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Although it is now an important regional town and port the historical center of Licata is quite compact and has many monasteries and churches that hold works of art of great artistic interest and are the highlight of your visit.
A visit to Licata can start from the Mother Church, completed in the early 16th century in the Renaissance style. The church has three naves with a transept, and was called "Santa Maria La Nuova", to distinguish it from the old Cathedral. The dome was painted by Raffaele Politi (1783-1870).
Among the paintings in the church, many are by Fra’ Felice da Sambuca (1733-1805). The altarpiece depicting the "Nativity of the Virgin and the Saints Peter and Paul and an Angel” is by an anonymous Flemish artist and dates from the first half of the 17th century. In the right chapel is a wooden Crucifix dating to the 15th century, the so-called "Black Crucifix"*.
* The “Black Crucifix” is a 15th century work by artists from Messina. It became black after the Turks sacked the town and burned the church - the crucifix itself was not burned but was blackened by the fire.
Another attractive church in Licata is the church of St. Francis, attached to the convent of the Conventual Franciscans with a façade designed by Giovanni Biagio Amico (1684-1754).
The interior of the church is a single nave with interesting works of art such as the painting of the “Immacolata” by Domenico Provenzano (1736-1794). Other important paintings representing "Sant'Antonio Abate" and "The Trinity and Saints" are by Filippo Paladini (1544-1614).
The Church of Sant'Angelo dates from the 17th century. Among the most valuable art works here note in particular the wrought iron railing dating back to the beginning of the 18th century, a painting of the "Holy Apostles Philip and James," by an anonymous artist of the seventeenth century and "The Pieta" by Gioacchino Martorana (1724-1782).
Other Licata highlights
Various Liberty style villas are concentrated on the mountain of Licata which were the residences of the nobles and bourgeois in the early 20th century. Among these are the very impressive “Villa Urso”, surrounded by a pinewood, and the “Villa Verderame” which lies on the northern side of the mountain.
Licata City Museum
It can also be very interesting to visit Licata City Museum, which holds many artefacts from excavations in the region discovered in recent decades.
The museum is divided into six sections, each with various collections from the Mountain of Licata, with archaeological finds from prehistoric times to the Hellenistic-Roman age (I sec. BC).
On the lower ground floor there are artifacts from different eras recovered in the sea of Licata, while other sections hold finds from the Casalicchio district dating from the Bronze (3rd millennium BC), Greek and Byzantine Age (from 6th century BC to 6th centuries AD). There are also many finds representing the so-called Culture of Thapsos*.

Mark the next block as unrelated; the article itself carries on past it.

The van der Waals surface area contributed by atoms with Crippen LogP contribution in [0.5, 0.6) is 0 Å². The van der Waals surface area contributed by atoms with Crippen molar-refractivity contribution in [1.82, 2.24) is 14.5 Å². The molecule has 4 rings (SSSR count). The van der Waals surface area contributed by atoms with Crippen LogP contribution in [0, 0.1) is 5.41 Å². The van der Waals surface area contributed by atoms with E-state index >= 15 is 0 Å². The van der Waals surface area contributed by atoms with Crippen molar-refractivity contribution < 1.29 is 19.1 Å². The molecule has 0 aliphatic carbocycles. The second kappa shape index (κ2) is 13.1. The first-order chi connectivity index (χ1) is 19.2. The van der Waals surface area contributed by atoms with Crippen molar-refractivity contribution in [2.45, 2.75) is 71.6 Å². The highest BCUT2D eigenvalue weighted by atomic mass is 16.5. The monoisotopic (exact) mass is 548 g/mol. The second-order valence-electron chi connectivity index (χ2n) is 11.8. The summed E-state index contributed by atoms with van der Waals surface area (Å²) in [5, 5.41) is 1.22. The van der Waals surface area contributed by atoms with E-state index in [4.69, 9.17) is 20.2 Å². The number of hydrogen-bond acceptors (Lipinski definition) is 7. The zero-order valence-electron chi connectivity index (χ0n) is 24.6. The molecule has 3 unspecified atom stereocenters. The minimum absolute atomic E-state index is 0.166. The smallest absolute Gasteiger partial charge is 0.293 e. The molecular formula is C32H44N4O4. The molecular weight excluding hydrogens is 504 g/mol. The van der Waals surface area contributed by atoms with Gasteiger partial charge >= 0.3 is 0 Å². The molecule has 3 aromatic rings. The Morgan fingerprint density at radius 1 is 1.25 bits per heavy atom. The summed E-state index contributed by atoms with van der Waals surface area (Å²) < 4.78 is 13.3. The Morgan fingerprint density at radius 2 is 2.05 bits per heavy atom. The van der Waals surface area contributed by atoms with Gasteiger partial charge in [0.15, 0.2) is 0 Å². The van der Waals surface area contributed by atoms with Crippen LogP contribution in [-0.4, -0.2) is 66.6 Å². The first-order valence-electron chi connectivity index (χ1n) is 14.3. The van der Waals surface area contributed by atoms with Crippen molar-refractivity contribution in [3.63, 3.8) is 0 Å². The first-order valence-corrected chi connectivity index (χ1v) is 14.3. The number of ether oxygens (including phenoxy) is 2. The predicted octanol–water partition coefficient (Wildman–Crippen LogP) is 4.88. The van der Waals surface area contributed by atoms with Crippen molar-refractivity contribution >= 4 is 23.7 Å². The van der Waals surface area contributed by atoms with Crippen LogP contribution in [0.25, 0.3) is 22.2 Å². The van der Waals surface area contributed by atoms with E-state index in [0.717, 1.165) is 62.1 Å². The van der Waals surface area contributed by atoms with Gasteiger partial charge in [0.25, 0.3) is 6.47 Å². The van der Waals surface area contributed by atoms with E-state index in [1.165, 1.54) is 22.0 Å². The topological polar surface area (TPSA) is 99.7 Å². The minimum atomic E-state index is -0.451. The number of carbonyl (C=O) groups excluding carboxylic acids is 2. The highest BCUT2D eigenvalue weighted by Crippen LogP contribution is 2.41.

*In Sicily between 1400 and 1270 BC (the Middle Bronze Age), there were two prehistoric cultures in evidence; the smaller was located in the Aeolian Islands and called the “Culture of Milazzese”. The more important is the "Culture of Thapsos", so named from a site on the Magnisi peninsula on the coast near Syracuse.
For nature lovers, we recommend a visit to the Avifauna Observatory on the right bank of the river mouth; the Observatory is devoted to studying the natural habitat, to monitoring water quality and the coastal fauna and flora.
Limpiados Castle also deserves a visit while you are at Licata. It was built on top of a hill facing the sea, almost forming an island on all sides. In 827 the fortress fell into Muslim hands who then held it for more than two centuries. The castle, along with the town of Licata itself, was conquered by the Normans in 1086 and assumed a strategic importance for the region's defences.
The castle was largely rebuilt in the 13th century under Frederick II of Swabia, then badly damaged in 1553 when it was attacked and sacked by the Turkish pirate Dragut. The damages were repaired and two new bastions were also built, with further additions in 1509 and in 1610.
Other local highlights
Just outside the town there is the Castel Sant'Angelo, built in the mid-seventeenth century on Mount Eknomus.
Licata is also a seaside resort with sandy beaches, particularly to the east, while the west is dominated by cliffs and pebble beaches punctuated by small headlands, bays and natural caves.
After exploring the ancient history of Licata and enjoying the beaches it is customary (and recommended!) to also explore its traditional cuisine, with local products including ricotta, honey, almonds and wine, and local specialities including "Pasta with sardines", the “Spaghetti ccu’ l’ova di rizzi” (spaghetti with sea urchin) and the“Cacocciuli cini” (stuffed artichokes).
See also Licata history and etymology.
You can find more local travel ideas in the Sicily guide.